The Three Nervous System Stress Response Pathways
Introduction: When an event is perceived as stressful or threatening, there are two ways (nerves and hormones) that the brain sends messages to the body to get ready to fight or flee or freeze. The three nerve systems send messages quickly so the body can act immediately.
1- Neuromuscular nervous system: The nerves sending messages to skeletal muscle can keep skeletal muscles tightening indefinitely (for hours and days).
Benefits: Muscles are instantly tightening and ready to move to fight and/or run.
Liabilities: If the neuromuscular nervous system is activated too frequently or continuously it can lead to neuromuscular dysfunctions (e.g. sore muscles, TMJ or jaw pain, headache, back ache, etc.) as well as increasing emotional arousal and anxiety.
2- Sympathetic nervous system: The nerve messages to other body organs will immediately result in opening airways, increasing respiration, increasing oxygen consumption, increasing heart rate, increasing volume of blood pumped by the heart, increasing blood pressure, sending blood away from the extremities and moving it toward the working muscles/heart/brain, decreasing digestion, increasing sweat, and stimulating the adrenal glands to release adrenaline and noradrenaline.
Benefits: The body is instantly ready to support the skeletal muscles in fight/flight by providing more blood and oxygen to them and shutting down body functions unnecessary for immediate survival.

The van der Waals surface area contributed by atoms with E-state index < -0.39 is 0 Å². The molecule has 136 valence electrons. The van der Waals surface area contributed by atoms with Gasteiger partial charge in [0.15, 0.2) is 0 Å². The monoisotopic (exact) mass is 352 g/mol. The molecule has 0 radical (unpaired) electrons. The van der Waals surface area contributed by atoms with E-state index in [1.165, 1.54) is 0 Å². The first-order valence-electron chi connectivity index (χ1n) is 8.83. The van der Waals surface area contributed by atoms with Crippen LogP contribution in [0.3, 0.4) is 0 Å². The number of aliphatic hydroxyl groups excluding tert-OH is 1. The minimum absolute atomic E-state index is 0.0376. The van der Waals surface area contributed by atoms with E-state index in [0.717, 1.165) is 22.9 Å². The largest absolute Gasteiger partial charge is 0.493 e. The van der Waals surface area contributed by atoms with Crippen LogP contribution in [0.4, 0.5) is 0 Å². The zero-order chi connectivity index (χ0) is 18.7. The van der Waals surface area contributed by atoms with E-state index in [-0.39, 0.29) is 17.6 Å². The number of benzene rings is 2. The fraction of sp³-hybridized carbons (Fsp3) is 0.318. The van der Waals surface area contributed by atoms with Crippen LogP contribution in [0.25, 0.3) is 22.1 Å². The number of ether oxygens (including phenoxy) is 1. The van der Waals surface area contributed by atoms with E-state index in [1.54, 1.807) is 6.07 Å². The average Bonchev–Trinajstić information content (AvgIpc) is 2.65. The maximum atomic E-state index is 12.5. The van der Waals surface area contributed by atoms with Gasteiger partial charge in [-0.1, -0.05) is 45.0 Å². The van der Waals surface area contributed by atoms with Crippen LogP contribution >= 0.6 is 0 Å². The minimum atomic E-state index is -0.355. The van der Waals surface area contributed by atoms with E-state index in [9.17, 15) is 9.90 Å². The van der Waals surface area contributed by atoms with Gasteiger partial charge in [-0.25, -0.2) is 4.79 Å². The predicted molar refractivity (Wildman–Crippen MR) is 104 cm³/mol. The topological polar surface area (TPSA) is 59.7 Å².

Liabilities: Unlike the nerves to skeletal muscles, the sympathetic nervous system’s nerves to major body organs will begin to fatigue under chronically high stimulation and will only be able to release neurotransmitter signals to the organs for about 5 to 10 minutes. If the stressful situation lasts longer than this, it is important to continue the actions of these organs for survival. The body’s backup plan to deal with this is to also use hormones messengers since they can keep the effects going for longer periods of time.
3- Parasympathetic nervous system: Although the majority of nerve messages sent in stressful situations are through the neuromuscular and sympathetic nervous systems, messages are also sent to the body by the parasympathetic nerves.
Benefits: It has been proposed that the freeze response is a unique bypass mechanism to prevent the continual release of too much cortisol and thyroxine in the face of extreme or long lived stressors.
Liabilities: Since this system promotes slowing and restorative functions (the opposite effect of the two systems described above) it can result in “freezing” in the midst of the stressful situation (being immobilized, unresponsive, or perhaps even feeling weak and faint). This lack of action may mean failure to fight or escape in threatening situations, or immobilization when giving a speech, etc.
Kathy Somers, University of Guelph, Stress Management and High Performance Clinic
Adapted by, G Ross Clark